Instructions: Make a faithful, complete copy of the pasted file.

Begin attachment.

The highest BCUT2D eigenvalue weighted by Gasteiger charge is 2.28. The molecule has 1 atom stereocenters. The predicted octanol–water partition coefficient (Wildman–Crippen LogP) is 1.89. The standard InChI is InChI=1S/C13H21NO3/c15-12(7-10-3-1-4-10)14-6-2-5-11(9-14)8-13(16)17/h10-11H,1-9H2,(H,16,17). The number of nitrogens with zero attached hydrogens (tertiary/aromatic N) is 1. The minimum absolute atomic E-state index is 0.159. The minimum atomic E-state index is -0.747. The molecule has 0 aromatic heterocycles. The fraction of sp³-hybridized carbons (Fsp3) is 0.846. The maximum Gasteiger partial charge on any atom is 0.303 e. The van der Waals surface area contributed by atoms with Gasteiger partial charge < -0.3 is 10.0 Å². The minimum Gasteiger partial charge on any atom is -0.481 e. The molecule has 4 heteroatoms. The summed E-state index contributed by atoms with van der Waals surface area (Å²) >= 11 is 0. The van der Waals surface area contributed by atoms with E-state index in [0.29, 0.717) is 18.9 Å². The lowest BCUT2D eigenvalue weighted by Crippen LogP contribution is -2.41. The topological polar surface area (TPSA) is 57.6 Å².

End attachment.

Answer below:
The highest BCUT2D eigenvalue weighted by Gasteiger charge is 2.28. The molecule has 1 atom stereocenters. The predicted octanol–water partition coefficient (Wildman–Crippen LogP) is 1.89. The standard InChI is InChI=1S/C13H21NO3/c15-12(7-10-3-1-4-10)14-6-2-5-11(9-14)8-13(16)17/h10-11H,1-9H2,(H,16,17). The number of nitrogens with zero attached hydrogens (tertiary/aromatic N) is 1. The minimum absolute atomic E-state index is 0.159. The minimum atomic E-state index is -0.747. The molecule has 0 aromatic heterocycles. The fraction of sp³-hybridized carbons (Fsp3) is 0.846. The maximum Gasteiger partial charge on any atom is 0.303 e. The van der Waals surface area contributed by atoms with Gasteiger partial charge < -0.3 is 10.0 Å². The minimum Gasteiger partial charge on any atom is -0.481 e. The molecule has 4 heteroatoms. The summed E-state index contributed by atoms with van der Waals surface area (Å²) >= 11 is 0. The van der Waals surface area contributed by atoms with E-state index in [0.29, 0.717) is 18.9 Å². The lowest BCUT2D eigenvalue weighted by Crippen LogP contribution is -2.41. The topological polar surface area (TPSA) is 57.6 Å².